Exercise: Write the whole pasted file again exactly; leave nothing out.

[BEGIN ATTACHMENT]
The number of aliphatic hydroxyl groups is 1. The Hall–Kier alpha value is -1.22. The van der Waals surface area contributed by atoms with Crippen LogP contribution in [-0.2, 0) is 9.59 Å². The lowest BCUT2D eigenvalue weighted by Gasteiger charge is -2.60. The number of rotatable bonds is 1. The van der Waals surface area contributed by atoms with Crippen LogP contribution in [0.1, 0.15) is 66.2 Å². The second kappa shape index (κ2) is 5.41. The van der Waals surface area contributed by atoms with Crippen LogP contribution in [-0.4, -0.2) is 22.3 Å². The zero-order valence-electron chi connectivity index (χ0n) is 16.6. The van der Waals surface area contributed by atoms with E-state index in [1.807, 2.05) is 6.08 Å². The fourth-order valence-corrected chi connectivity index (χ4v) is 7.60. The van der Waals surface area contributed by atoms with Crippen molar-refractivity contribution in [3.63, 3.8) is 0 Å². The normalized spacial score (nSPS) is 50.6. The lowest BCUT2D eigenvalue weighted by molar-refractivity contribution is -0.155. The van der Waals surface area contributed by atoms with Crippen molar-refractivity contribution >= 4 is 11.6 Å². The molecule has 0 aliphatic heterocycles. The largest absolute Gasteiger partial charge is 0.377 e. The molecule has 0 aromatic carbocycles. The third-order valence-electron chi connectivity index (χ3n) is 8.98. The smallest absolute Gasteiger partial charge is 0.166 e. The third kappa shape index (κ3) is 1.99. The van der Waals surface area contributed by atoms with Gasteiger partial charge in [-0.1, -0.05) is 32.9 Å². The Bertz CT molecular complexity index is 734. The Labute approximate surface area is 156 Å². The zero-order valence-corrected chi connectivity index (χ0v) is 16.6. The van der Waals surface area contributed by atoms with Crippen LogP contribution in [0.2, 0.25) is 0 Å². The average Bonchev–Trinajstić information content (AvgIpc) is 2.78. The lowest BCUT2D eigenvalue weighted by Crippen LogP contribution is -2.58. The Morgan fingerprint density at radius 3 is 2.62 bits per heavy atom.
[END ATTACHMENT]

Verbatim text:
The number of aliphatic hydroxyl groups is 1. The Hall–Kier alpha value is -1.22. The van der Waals surface area contributed by atoms with Crippen LogP contribution in [-0.2, 0) is 9.59 Å². The lowest BCUT2D eigenvalue weighted by Gasteiger charge is -2.60. The number of rotatable bonds is 1. The van der Waals surface area contributed by atoms with Crippen LogP contribution in [0.1, 0.15) is 66.2 Å². The second kappa shape index (κ2) is 5.41. The van der Waals surface area contributed by atoms with Crippen LogP contribution in [-0.4, -0.2) is 22.3 Å². The zero-order valence-electron chi connectivity index (χ0n) is 16.6. The van der Waals surface area contributed by atoms with E-state index in [1.807, 2.05) is 6.08 Å². The fourth-order valence-corrected chi connectivity index (χ4v) is 7.60. The van der Waals surface area contributed by atoms with Crippen molar-refractivity contribution in [3.63, 3.8) is 0 Å². The normalized spacial score (nSPS) is 50.6. The lowest BCUT2D eigenvalue weighted by molar-refractivity contribution is -0.155. The van der Waals surface area contributed by atoms with Crippen molar-refractivity contribution >= 4 is 11.6 Å². The molecule has 0 aliphatic heterocycles. The largest absolute Gasteiger partial charge is 0.377 e. The molecule has 0 aromatic carbocycles. The third-order valence-electron chi connectivity index (χ3n) is 8.98. The smallest absolute Gasteiger partial charge is 0.166 e. The third kappa shape index (κ3) is 1.99. The van der Waals surface area contributed by atoms with Gasteiger partial charge in [-0.1, -0.05) is 32.9 Å². The Bertz CT molecular complexity index is 734. The Labute approximate surface area is 156 Å². The zero-order valence-corrected chi connectivity index (χ0v) is 16.6. The van der Waals surface area contributed by atoms with Crippen LogP contribution in [0.2, 0.25) is 0 Å². The average Bonchev–Trinajstić information content (AvgIpc) is 2.78. The lowest BCUT2D eigenvalue weighted by Crippen LogP contribution is -2.58. The Morgan fingerprint density at radius 3 is 2.62 bits per heavy atom.